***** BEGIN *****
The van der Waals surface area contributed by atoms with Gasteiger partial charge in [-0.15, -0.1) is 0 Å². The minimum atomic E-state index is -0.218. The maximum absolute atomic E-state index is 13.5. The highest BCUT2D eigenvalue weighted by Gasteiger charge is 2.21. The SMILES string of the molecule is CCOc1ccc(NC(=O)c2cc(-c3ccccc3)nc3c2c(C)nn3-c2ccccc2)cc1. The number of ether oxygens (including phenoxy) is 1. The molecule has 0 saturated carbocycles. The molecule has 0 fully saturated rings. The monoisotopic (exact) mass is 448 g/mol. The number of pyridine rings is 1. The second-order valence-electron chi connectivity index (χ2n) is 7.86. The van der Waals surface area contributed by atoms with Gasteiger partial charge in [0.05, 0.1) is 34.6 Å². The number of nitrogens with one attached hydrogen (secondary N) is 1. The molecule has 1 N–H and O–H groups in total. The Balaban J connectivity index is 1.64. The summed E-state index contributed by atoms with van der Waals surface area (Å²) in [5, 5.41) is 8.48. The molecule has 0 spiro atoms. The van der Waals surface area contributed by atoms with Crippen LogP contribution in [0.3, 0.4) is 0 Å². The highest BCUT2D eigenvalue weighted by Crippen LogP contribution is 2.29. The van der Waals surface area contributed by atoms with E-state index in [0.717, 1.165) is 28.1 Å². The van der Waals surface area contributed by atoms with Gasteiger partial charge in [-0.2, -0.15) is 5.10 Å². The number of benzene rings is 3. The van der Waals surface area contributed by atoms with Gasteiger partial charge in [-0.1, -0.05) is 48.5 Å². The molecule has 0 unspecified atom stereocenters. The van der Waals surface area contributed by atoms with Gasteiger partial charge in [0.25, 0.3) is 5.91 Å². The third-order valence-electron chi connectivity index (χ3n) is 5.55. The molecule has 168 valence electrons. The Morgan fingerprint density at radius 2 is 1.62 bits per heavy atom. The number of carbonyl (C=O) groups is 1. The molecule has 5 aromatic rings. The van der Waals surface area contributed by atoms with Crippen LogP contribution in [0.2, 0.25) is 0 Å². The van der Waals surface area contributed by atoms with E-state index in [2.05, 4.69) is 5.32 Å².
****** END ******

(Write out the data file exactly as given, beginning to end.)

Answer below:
The van der Waals surface area contributed by atoms with Gasteiger partial charge in [-0.15, -0.1) is 0 Å². The minimum atomic E-state index is -0.218. The maximum absolute atomic E-state index is 13.5. The highest BCUT2D eigenvalue weighted by Gasteiger charge is 2.21. The SMILES string of the molecule is CCOc1ccc(NC(=O)c2cc(-c3ccccc3)nc3c2c(C)nn3-c2ccccc2)cc1. The number of ether oxygens (including phenoxy) is 1. The molecule has 0 saturated carbocycles. The molecule has 0 fully saturated rings. The monoisotopic (exact) mass is 448 g/mol. The number of pyridine rings is 1. The second-order valence-electron chi connectivity index (χ2n) is 7.86. The van der Waals surface area contributed by atoms with Gasteiger partial charge in [0.05, 0.1) is 34.6 Å². The number of nitrogens with one attached hydrogen (secondary N) is 1. The molecule has 1 N–H and O–H groups in total. The Balaban J connectivity index is 1.64. The summed E-state index contributed by atoms with van der Waals surface area (Å²) in [5, 5.41) is 8.48. The molecule has 0 spiro atoms. The van der Waals surface area contributed by atoms with Crippen LogP contribution in [0.3, 0.4) is 0 Å². The highest BCUT2D eigenvalue weighted by Crippen LogP contribution is 2.29. The van der Waals surface area contributed by atoms with E-state index in [0.717, 1.165) is 28.1 Å². The van der Waals surface area contributed by atoms with Gasteiger partial charge in [-0.2, -0.15) is 5.10 Å². The number of benzene rings is 3. The van der Waals surface area contributed by atoms with Gasteiger partial charge in [-0.1, -0.05) is 48.5 Å². The molecule has 0 unspecified atom stereocenters. The van der Waals surface area contributed by atoms with Gasteiger partial charge in [0.25, 0.3) is 5.91 Å². The third-order valence-electron chi connectivity index (χ3n) is 5.55. The molecule has 168 valence electrons. The Morgan fingerprint density at radius 2 is 1.62 bits per heavy atom. The number of carbonyl (C=O) groups is 1. The molecule has 5 aromatic rings. The van der Waals surface area contributed by atoms with Crippen LogP contribution in [0.2, 0.25) is 0 Å². The van der Waals surface area contributed by atoms with E-state index in [2.05, 4.69) is 5.32 Å².